Green’s Dictionary of Slang

take the biscuit v.

also cop the biscuit, sneak..., win..., take the bakery, take the cookie, take the rusk
[the fig. ‘sweetness’ or ‘tastiness’ of the biscuit; var. on take the cake v. (1)]

to beat all rivals, esp. with the implication that the person, announcement, event etc. is even more startling or appalling than might have been expected.

[US]Lantern (N.O.) 20 Oct. 3: For keeping away from trouble a peeler takes the cookie.
[UK]Sporting Times 3 May 5/4: That extremely Catholic list of smart social functions, ‘To-day’s Arrangements,’ fairly won the biscuit on Thursday last.
[UK] ‘’Arry in ’Arrygate’ (Second Letter) in Punch 15 Oct. 169/3: I know ’Arrygate girls cop the biscuit for beauty.
[UK]Sporting Times 9 Apr. 1/3: The Strong Man, who [...] bursts into tears and faints in the dock, takes the bun, the biscuit, the rusk and the entire bakery.
[UK]G.B. Shaw John Bull’s Other Island Act III: You tike the biscuit at thet, you do.
[Aus]Sydney Sportsman (Surry Hills, NSW) 10 Aug. 3/2: [F]or such an offence ‘Ernest Knight’s English Dramatic Company’ [...] took the whole bakery.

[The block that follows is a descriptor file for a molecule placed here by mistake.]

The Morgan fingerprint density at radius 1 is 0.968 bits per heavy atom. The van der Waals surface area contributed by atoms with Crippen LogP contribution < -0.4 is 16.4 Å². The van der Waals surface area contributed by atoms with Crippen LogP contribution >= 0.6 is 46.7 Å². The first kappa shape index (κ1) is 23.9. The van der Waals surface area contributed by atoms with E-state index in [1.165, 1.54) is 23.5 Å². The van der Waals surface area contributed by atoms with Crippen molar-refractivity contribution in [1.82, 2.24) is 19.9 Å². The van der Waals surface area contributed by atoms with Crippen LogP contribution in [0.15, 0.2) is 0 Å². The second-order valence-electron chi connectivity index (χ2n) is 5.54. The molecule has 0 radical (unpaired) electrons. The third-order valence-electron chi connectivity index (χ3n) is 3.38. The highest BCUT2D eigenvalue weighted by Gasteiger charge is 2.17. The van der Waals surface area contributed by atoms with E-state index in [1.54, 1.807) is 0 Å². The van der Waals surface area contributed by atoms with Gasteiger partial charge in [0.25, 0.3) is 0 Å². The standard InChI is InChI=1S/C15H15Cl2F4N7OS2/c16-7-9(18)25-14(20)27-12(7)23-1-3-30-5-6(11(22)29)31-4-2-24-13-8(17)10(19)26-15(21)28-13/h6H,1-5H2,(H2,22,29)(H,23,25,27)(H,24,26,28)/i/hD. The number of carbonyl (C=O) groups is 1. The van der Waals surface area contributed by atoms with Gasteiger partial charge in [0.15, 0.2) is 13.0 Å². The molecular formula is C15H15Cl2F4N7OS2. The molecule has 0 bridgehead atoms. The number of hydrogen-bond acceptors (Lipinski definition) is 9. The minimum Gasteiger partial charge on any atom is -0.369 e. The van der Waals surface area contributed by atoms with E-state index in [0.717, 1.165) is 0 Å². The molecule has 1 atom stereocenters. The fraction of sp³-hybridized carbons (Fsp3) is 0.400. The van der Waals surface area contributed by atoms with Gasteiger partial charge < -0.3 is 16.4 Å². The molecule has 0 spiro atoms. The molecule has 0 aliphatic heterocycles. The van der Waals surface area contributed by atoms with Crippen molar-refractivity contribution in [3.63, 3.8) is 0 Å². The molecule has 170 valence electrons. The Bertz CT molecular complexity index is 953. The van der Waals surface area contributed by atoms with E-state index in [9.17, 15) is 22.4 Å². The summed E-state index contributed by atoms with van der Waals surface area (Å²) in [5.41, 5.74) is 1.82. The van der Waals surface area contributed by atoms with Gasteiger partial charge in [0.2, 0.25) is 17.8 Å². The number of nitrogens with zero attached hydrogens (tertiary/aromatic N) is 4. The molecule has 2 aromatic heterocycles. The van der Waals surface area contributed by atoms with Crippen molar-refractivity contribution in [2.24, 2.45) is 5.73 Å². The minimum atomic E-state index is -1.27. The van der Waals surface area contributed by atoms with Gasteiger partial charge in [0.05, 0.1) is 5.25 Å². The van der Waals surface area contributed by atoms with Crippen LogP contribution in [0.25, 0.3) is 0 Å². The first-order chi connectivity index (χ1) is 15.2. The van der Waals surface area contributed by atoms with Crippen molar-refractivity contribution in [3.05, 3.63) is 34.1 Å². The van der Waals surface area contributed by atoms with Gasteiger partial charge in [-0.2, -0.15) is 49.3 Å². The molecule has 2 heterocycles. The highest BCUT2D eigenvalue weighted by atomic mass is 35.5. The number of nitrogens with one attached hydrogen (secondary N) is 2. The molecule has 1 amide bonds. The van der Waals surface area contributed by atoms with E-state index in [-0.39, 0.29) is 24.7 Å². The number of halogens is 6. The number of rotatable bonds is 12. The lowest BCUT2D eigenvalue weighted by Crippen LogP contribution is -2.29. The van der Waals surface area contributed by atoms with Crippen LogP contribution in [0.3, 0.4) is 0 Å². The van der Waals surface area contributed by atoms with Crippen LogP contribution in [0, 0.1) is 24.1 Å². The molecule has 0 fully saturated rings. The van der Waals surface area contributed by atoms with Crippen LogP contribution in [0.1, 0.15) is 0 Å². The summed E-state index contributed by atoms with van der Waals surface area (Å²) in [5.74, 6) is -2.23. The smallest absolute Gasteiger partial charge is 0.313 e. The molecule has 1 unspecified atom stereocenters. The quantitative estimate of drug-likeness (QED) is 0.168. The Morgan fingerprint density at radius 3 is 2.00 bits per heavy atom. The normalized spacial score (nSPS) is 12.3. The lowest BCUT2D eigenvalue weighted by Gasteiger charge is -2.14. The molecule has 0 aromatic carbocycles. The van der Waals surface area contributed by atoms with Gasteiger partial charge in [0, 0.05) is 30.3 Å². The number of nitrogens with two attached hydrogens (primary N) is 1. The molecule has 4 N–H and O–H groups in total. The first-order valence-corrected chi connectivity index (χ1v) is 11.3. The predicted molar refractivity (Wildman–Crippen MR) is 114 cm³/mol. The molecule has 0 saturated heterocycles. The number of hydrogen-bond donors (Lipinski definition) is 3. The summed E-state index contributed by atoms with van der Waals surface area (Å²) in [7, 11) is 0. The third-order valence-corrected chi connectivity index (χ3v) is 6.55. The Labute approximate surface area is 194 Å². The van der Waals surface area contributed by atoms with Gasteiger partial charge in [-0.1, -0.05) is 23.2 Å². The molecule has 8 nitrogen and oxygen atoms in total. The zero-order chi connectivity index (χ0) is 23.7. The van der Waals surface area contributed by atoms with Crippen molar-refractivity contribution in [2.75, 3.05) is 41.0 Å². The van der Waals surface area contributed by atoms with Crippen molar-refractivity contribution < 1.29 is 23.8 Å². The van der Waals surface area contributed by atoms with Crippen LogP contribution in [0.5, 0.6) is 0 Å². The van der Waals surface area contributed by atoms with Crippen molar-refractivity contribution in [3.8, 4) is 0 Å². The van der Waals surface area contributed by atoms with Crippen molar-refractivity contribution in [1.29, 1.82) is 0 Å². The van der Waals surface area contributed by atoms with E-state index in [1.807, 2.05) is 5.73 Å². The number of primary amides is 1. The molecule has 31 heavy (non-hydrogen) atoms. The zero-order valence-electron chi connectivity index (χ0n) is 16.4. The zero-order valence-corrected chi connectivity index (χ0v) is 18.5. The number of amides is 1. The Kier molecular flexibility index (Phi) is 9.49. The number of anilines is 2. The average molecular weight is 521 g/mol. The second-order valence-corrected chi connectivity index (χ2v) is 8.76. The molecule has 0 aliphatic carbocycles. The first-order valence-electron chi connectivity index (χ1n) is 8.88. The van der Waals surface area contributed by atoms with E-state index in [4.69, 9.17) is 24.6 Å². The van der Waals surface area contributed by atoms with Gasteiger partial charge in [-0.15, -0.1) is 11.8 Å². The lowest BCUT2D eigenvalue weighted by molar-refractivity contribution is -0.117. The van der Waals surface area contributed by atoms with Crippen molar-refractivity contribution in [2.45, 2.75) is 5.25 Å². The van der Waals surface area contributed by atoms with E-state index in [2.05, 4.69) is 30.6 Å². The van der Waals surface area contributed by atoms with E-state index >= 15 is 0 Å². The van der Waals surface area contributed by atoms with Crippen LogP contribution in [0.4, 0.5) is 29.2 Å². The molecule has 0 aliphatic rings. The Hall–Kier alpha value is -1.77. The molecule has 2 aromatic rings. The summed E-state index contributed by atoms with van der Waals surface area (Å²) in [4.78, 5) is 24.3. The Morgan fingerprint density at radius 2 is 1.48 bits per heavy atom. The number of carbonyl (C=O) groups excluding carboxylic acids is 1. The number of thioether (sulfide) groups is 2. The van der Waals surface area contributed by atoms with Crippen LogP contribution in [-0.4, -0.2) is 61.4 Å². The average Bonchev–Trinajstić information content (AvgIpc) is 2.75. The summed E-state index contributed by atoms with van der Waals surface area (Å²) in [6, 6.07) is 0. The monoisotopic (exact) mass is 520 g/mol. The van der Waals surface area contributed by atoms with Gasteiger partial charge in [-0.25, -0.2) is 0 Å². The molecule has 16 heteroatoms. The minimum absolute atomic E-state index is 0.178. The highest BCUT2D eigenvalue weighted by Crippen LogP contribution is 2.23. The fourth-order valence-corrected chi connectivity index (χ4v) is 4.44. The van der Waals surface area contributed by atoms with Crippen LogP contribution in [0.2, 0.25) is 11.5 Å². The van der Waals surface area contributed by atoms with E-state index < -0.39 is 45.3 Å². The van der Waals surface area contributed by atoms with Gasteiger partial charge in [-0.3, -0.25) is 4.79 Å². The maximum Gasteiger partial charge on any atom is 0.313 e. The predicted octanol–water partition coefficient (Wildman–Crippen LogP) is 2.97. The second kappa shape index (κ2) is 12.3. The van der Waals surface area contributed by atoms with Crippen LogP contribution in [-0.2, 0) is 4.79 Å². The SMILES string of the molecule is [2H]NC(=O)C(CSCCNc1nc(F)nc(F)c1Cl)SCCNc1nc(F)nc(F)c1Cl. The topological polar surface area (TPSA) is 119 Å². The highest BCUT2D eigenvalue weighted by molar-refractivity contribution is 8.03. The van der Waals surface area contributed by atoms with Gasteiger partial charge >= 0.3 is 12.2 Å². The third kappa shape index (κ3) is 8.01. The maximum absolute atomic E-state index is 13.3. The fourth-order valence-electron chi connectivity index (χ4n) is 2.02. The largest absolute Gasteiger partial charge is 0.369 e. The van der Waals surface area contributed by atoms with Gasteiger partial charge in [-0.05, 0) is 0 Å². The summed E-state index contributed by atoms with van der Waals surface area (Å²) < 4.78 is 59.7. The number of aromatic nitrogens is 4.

[UK]Wodehouse Psmith in the City (1993) 35: At the hard-headed, common-sense business you sneak the biscuit every time with ridiculous ease.
[Ire]Joyce ‘Two Gallants’ Dubliners (1956) 49: ‘Of all the good ones ever I heard,’ he said, ‘that emphatically takes the biscuit.’.
[Ire]Joyce Ulysses 312: Twenty to one, says Lenehan. Such is life in an outhouse. Throwaway, says he. Takes the biscuit and talking about bunions.
[US]W. Winchell On Broadway 5 July [synd. col.] Look takes the cookie for obvious caption-writing.
[UK]A. Sinclair My Friend Judas (1963) 39: Beelzebub, you take the biscuit.
[UK]Wodehouse Much Obliged, Jeeves 42: Of all the soppy families introduced to his notice the Bassetts took the biscuit.
[UK]T. Paulin ‘The Bungalow on the Unapproved Road’ in Fivemiletown 1: The headboard was padded / with black vinyl – / just the ugliest thing / I’d seen in a long time, / though the new wallpaper / they’d bought in Wellworths – / tequila sunsets / on the Costa Brava – / might take the biscuit.
[UK]C. Dexter Daughters of Cain (1995) 38: She just about takes the biscuit, that woman – give or take one or two congenitally compulsive liars we’ve had in the past.
[UK]J. Hawes Dead Long Enough 262: You Brits take the sheer shagging biscuit.
[UK]Observer Rev. 21 Aug. 7: I am thoroughly sick of lists, but this one takes the biscuit.
[UK]Times 30 Apr. 18/1: For timing, though, Anne and Mark take the biscuit.